– The estimates covered different periods.
– On the other hand we must remember that the business has increased.
– If the business of the coastal stations has increased, that probably would account for the reduction in losses.
– No doubt it would be a factor. Mr. Hughes, referring to the Amalgamated Wireless Australasia Limited, said -
It is a business concern, which is run at a profit, and contrasts very favorably with our own wireless scheme, which is not a business concern run at a profit. . . .
The present business is unprofitable. . . .
Wo are buying into this profitable business at par. … - On the other hand we may secure a scheme . . which has rights over the Marconi patents, has at its command trained experts, and which is managing a profitable business in glaring contrast to that which the Commonwealth is managing.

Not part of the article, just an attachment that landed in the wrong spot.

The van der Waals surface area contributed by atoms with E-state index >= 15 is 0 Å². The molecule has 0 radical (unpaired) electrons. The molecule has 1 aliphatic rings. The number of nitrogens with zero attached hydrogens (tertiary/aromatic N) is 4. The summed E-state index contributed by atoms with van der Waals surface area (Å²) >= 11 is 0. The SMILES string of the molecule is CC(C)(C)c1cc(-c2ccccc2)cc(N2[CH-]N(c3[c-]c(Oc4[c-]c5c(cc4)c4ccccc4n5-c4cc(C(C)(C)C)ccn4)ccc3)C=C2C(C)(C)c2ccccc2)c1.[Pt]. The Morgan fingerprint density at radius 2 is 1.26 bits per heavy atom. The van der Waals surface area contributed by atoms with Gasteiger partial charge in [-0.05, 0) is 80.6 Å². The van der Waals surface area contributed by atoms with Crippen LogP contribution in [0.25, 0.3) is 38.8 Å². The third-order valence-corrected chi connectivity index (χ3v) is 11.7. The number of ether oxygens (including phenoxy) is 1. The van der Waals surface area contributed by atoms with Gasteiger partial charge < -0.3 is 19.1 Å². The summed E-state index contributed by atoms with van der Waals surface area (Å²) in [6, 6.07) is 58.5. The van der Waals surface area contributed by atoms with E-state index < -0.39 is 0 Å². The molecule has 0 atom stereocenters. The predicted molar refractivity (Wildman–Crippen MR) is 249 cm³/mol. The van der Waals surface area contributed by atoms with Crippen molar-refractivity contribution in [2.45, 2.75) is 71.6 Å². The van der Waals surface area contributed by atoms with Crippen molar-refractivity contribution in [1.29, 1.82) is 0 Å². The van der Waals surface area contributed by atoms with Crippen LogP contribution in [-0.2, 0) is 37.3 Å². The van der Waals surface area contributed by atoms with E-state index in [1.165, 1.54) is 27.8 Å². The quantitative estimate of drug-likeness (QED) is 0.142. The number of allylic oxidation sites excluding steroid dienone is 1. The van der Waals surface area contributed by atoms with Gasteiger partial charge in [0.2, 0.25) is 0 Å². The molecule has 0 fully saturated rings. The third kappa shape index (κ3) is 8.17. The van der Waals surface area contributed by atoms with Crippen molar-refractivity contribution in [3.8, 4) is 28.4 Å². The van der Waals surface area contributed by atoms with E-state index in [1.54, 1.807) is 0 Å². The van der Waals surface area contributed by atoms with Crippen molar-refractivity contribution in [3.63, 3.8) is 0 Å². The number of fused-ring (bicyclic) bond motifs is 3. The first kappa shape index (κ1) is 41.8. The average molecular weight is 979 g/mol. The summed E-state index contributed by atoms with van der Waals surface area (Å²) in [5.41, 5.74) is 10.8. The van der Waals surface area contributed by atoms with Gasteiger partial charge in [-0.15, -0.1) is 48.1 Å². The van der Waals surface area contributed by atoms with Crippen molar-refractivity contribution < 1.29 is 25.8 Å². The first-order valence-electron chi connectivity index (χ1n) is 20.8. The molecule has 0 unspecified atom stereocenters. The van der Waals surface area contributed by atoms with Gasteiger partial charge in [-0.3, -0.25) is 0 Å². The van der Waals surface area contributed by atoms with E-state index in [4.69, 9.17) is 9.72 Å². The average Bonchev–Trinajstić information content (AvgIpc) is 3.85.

The right honorable gentleman and his Ministerial colleagues were loud ki their praise of the financial benefit which the Commonwealth would receive by linking up with this company. He pointed out, as the quotations which I have just read prove, that the Commonwealth Government was buying into a profitable concern. In other words, he urged that the Government was making a profitable investment, and he assured the House that the stations would soon be put on s paying basis. ‘( The Commonwealth,” he said, in effect, “cannot make these stations pay, but the company will.” Let us examine the results to date. According to the Prime Minister, the average losses on these stations since the company has controlled them, has been £31,560, compared with the average losses under Government control of £34,300. In both instances, the figures relating to New Guinea are excluded. It would appear, on the face of it, that there has been a reduction in the losses of nearly £3,000 a year ; but we should take into account the fact that business has increased considerably since the company has had control of the stations. As I have already stated, the 1922 agreement provided that the Commonwealth Government should pay all working expenses for three years, and should also collect all revenue. In other words, we were to stand the losses for three years - the term afterwards was increased to four years. Why should we continue indefinitely to be responsible for these losses? If Amalgamated Wireless